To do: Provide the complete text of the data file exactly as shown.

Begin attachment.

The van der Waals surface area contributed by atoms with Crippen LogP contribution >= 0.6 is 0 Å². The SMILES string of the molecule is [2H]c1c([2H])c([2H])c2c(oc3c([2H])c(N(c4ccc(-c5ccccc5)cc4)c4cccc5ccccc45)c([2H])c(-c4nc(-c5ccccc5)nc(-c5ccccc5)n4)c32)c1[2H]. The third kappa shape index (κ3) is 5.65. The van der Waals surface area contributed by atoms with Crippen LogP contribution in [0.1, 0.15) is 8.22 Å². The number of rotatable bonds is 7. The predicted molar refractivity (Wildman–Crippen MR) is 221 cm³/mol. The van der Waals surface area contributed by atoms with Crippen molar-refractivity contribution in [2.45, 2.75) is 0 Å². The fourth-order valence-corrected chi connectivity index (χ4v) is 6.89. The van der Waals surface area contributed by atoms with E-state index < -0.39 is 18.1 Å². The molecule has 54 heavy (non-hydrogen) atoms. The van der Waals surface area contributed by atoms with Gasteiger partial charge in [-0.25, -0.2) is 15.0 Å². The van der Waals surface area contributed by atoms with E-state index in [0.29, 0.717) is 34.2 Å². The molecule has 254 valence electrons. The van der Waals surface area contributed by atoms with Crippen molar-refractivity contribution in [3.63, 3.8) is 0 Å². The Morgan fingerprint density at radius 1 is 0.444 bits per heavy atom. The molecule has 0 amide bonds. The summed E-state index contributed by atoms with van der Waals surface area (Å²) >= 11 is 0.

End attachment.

The van der Waals surface area contributed by atoms with Crippen LogP contribution >= 0.6 is 0 Å². The SMILES string of the molecule is [2H]c1c([2H])c([2H])c2c(oc3c([2H])c(N(c4ccc(-c5ccccc5)cc4)c4cccc5ccccc45)c([2H])c(-c4nc(-c5ccccc5)nc(-c5ccccc5)n4)c32)c1[2H]. The third kappa shape index (κ3) is 5.65. The van der Waals surface area contributed by atoms with Crippen LogP contribution in [0.1, 0.15) is 8.22 Å². The number of rotatable bonds is 7. The predicted molar refractivity (Wildman–Crippen MR) is 221 cm³/mol. The van der Waals surface area contributed by atoms with Crippen molar-refractivity contribution in [2.45, 2.75) is 0 Å². The fourth-order valence-corrected chi connectivity index (χ4v) is 6.89. The van der Waals surface area contributed by atoms with E-state index < -0.39 is 18.1 Å². The molecule has 54 heavy (non-hydrogen) atoms. The van der Waals surface area contributed by atoms with Gasteiger partial charge in [-0.25, -0.2) is 15.0 Å². The van der Waals surface area contributed by atoms with E-state index in [0.29, 0.717) is 34.2 Å². The molecule has 254 valence electrons. The van der Waals surface area contributed by atoms with Crippen molar-refractivity contribution in [3.63, 3.8) is 0 Å². The Morgan fingerprint density at radius 1 is 0.444 bits per heavy atom. The molecule has 0 amide bonds. The summed E-state index contributed by atoms with van der Waals surface area (Å²) >= 11 is 0.